Cool. So the way that you get the user and the controller is this->get user, but there are, but there are a few other places that we usually want to get the user like twig. So let's have back into based on HTML that twig. And let's see right here, this is where we render our log out and log in link. So just to see if we can do it, let's run your arm. The first name of the user right here and twig. Remember we have that global variable called app, which has lots of useful stuff on it. One of the useful things we have on it is app that user, which is the current user object. So we can say app that user dot first name. This is safe to call because we are inside of this is granted check. If we weren't, we weren't logged in and app, that user would be no. All right, let's try that. Close the profiler refresh page and perfect. Apparently my name is Trimont Tremaine. Let's use our user object and Twitter to make this a little fancier inside of is the, is granted check. I'm going to paste in a big user menu. You can get this from the code block on this page. This is actually completely hard-coded, but it's going to give us a nice little user dropped down like that. Okay.

[inaudible]

Let's make it dynamic. So there are a couple parts I'm using a little, uh, API for the, um, avatar. We just need to take out the John DOE part here and print out the user's first name. So I'll say app that user dot first name, and then we can pipe that into a URL in code method, which is kinda cool and definitely all down here. I'll also say like really app that user dot first. Cool. And then for the log out link, we will I'll steal the path function below and paste that here. Awesome. Now in a dual lead, my old stuff down here. And if we try it while we have a real dropdown menu, real user, many with AOL log out link,

Well, we can do some even cooler stuff with our user class because after user is our user class, we're free to add whatever methods to it that we want. So for example, generating the user to avatar. Maybe that's something that we do in a couple places on the site. So we don't want to have this whole long string kind of hard coded here. So I'm going to kind of copy this and I'm going to refactor an, add a method insomnia user class to make that easier. So let's open up source entity, user dot PHP, and all the way at the bottom, how I'm going to create public function, get avatar. You are I, and I'll allow the size of it to be passed in, which is one of the query parameters and all the fault at the third two. And this will return a string. So as a reminder, that's kind of like what the URL looks like right there. So I'm going to return kind of the beginning part of this string, And then to build the, what are your parameters we can use? PHP is HTTP build a query method and just pass it and array of all of the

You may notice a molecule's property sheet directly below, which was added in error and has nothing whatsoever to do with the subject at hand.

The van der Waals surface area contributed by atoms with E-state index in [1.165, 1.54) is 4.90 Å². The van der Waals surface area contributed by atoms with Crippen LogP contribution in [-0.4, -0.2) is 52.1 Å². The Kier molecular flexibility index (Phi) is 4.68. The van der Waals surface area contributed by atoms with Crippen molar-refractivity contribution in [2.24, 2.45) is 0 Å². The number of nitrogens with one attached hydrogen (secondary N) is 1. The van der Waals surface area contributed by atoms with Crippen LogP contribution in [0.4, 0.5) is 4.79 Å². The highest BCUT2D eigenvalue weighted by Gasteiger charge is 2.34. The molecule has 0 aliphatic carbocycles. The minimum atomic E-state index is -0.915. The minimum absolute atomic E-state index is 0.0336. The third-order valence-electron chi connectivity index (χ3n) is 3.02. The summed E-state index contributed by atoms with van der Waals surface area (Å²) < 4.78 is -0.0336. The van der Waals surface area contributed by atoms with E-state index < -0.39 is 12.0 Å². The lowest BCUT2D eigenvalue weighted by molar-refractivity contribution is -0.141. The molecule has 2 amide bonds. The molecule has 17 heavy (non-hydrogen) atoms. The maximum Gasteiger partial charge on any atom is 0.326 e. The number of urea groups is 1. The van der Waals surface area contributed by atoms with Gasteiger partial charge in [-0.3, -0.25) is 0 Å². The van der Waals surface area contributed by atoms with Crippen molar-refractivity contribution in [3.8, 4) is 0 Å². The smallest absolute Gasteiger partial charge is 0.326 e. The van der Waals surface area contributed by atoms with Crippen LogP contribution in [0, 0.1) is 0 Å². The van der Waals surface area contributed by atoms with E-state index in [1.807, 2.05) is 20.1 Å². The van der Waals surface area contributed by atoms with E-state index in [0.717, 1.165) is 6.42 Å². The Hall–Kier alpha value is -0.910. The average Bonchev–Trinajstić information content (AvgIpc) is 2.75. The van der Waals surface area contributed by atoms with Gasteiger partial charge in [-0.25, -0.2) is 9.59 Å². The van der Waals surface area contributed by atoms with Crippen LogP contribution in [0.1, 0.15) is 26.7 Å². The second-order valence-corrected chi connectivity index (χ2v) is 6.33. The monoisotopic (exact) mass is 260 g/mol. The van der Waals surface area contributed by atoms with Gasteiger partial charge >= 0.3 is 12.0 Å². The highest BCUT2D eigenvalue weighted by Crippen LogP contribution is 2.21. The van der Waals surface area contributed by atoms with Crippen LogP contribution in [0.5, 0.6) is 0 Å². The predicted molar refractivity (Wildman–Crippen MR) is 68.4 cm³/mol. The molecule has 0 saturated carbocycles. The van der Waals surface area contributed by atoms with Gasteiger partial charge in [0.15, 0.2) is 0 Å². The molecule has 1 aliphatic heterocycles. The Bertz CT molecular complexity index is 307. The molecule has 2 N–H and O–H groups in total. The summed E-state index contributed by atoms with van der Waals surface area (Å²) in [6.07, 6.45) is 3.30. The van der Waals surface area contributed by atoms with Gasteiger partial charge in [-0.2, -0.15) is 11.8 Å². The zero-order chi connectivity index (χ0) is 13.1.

Pieces. So named we'll set this to this arrow, get first name. Uh, but actually now that we're in here, we can be a little smarter. First name is technically a N the first name method, first name, property. If we scroll up is actually allowed to be no. So that's gonna be something that we allow users to fill in, but they won't necessarily have to fill it in. So I'm gonna make this smart and say, let's use the get first name, method, Or fall back to using the user's email address. And then for size, Which is the second query of down, we have size and background so size, I'll set that to whatever the size argument is. And then we are going to make the background random all the time. Cause that's fun.

Cool. So that's a nice little method there and we can now use this back in base that HTML, twig, we can delete all of that and say, app that user, that avatar your eye, you can also say, get avatar you or I, or you can kind of treat it like a property like this dry try that it breaks. Oh, I know why because, and user, I forgot to put the little question, mark, H you go query to build all the ampersand, but we still need the question mark there much better, but we can do even more here in based study. So it's quick, I'm using app that use it at first name, as we mentioned it, sometimes that might be empty. So let's also add one more helper method here just to keep making our user class richer and richer called get dispo, get display name, which will return a string.

Very simple. I'm going to kind of steal my logic from above and return that. So we either return the first name or the email, and we can use this up and get avatar your well, get a display name, and then also use it in based at .html.twig, which is cool and want to refresh. It still looks the same. All right. So we have now fetched the user object in the controller via this arrogant user. We fetched the object in twig via app that user, the only other place that you're going to need to fetch the user object is from within a service. That's not a controller. For example, a couple of tutorials ago, we created this markdown helper service. We pass it markdown. It converts that into markdown and returns. It let's pretend that we need the user object inside of this method. We're going to use it just to log another message.